Hillary Clinton - Blueprint for a New World Order

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Hillary Clinton - Blueprint for a New World Order

Hillary Clinton reviews Henry Kissinger’s ‘World Order’
Hillary Rodham Clinton September 4

Hillary Rodham Clinton was the 67th secretary of state.

When Americans look around the world today, we see one crisis after  
another. Russian aggression in Ukraine, extremism and chaos in Iraq and  
Syria, a deadly epidemic in West Africa, escalating territorial tensions  
in the East and South China seas, a global economy that still isn’t  
producing enough growth or shared prosperity — the liberal international  
order that the United States has worked for generations to build and  
defend seems to be under pressure from every quarter. It’s no wonder so  
many Americans express uncertainty and even fear about our role and our  
future in the world.

In his new book, “World Order,” Henry Kissinger explains the historic  
scope of this challenge. His analysis, despite some differences over  
specific policies, largely fits with the broad strategy behind the Obama  
administration’s effort over the past six years to build a global  
architecture of security and cooperation for the 21st century.

During the Cold War, America’s bipartisan commitment to protecting and  
expanding a community of nations devoted to freedom, market economies and  
cooperation eventually proved successful for us and the world. Kissinger’s  
summary of that vision sounds pertinent today: “an inexorably expanding  
cooperative order of states observing common rules and norms, embracing  
liberal economic systems, forswearing territorial conquest, respecting  
national sovereignty, and adopting participatory and democratic systems of  

This system, advanced by U.S. military and diplomatic power and our  
alliances with like-minded nations, helped us defeat fascism and communism  
and brought enormous benefits to Americans and billions of others.  
Nonetheless, many people around the world today — especially millions of  
young people — don’t know these success stories, so it becomes our  
responsibility to show as well as tell what American leadership looks like.

This is especially important at a time when many are wondering, as  
Kissinger puts it, “Are we facing a period in which forces beyond the  
restraints of any order determine the future?”

For me, this is a familiar question. When I walked into the State  
Department in January 2009, everyone knew that it was a time of dizzying  
changes, but no one could agree on what they all meant. Would the economic  
crisis bring new forms of cooperation or a return to protectionism and  
discord? Would new technologies do more to help citizens hold leaders  
accountable or to help dictators keep tabs on dissidents? Would rising  
powers such as China, India and Brazil become global problem-solvers or  
global spoilers? Would the emerging influence of non-state actors be  
defined more by the threats from terrorist networks and criminal cartels,  
or by the contributions of courageous NGOs? Would growing global  
interdependence bring a new sense of solidarity or new sources of strife?

President Obama explained the overarching challenge we faced in his Nobel  
lecture in December 2009. After World War II, he said, “America led the  
world in constructing an architecture to keep the peace. . . . And yet, a  
decade into a new century, this old architecture is buckling under the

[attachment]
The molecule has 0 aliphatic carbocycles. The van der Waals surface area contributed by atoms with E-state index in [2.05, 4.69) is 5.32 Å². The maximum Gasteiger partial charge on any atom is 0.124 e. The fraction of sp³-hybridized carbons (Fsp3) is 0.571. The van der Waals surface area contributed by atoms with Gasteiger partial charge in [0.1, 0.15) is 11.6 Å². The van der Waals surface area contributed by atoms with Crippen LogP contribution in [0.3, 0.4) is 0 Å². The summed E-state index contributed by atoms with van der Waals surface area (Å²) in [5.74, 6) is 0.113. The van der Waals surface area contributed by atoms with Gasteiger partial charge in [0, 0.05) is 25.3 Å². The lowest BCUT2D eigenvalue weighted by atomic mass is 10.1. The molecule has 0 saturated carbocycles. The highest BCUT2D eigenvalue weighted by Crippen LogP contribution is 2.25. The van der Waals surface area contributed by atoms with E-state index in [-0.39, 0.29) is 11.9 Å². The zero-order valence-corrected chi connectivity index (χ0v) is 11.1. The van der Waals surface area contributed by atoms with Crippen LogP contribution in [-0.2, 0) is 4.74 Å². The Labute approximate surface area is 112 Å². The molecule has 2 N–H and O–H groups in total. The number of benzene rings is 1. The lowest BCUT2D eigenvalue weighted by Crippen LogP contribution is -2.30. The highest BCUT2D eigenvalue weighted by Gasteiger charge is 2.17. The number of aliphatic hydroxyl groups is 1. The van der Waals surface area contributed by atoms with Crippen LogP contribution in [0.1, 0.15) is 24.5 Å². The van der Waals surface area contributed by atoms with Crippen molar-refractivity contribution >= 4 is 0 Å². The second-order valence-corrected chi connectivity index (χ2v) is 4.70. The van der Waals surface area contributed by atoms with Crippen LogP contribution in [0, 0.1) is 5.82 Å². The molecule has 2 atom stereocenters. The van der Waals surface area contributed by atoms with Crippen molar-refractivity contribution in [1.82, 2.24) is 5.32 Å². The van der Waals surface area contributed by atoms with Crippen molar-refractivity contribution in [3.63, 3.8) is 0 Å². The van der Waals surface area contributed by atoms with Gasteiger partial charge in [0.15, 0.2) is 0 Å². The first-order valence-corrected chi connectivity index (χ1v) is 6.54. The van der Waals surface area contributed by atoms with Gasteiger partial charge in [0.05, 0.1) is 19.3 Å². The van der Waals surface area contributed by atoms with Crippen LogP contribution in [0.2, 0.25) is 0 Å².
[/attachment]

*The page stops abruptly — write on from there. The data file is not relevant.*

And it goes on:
weight of new threats.”

I was proud to help the president begin reimagining and reinforcing the  
global order to meet the demands of an increasingly interdependent age. In  
the president’s first term, we laid the foundation, from repaired  
alliances to updated international institutions to decisive action on  
challenges such as Iran’s nuclear program and the threat from Osama bin  

The crises of the second term underscore that this is a generational  
project that will demand a commitment from the United States and its  
partners for years to come. Kissinger writes that foreign policy is not “a  
story with a beginning and an end,” but “a process of managing and  
tempering ever-recurring challenges.” This calls to mind John F. Kennedy’s  
observation that peace and progress are “based not on a sudden revolution  
in human nature but on a gradual evolution in human institutions . . . a  
process — a way of solving problems.”

America, at its best, is a problem-solving nation. And our continued  
commitment to renovating and defending the global order will determine  
whether we build a future of peace, progress and prosperity in which  
people everywhere have the opportunity to live up to their God-given  

Much of “World Order” is devoted to exploring this challenge. It is  
vintage Kissinger, with his singular combination of breadth and acuity  
along with his knack for connecting headlines to trend lines — very long  
trend lines in this case. He ranges from the Peace of Westphalia to the  
pace of microprocessing, from Sun Tzu to Talleyrand to Twitter. He traces  
the Indian view of order back to the Hindu epics; the Muslim view to the  
campaigns of Muhammad; the European view to the carnage of the Thirty  
Years’ War (which elicits a comparison to the Middle East today); the  
Russian view to “the hard school of the steppe, where an array of nomadic  
hordes contended for resources on an open terrain with few fixed borders.”  
This long view can help us understand issues from Vladimir Putin’s  
aggression to Iran’s negotiating strategy, even as it raises the difficult  
question of “how divergent historic experiences and values can be shaped  
into a common order.”

Given today’s challenges, Kissinger’s analyses of the Asia-Pacific and the  
Middle East are particularly valuable.

When it comes to Asia, he notes that all of the region’s rising powers,  
China included, have their own visions of regional and global order,  
shaped by their own histories and present situations. How we contend with  
these divergent visions — building a cooperative relationship with China  
while preserving our other relationships, interests and values in a stable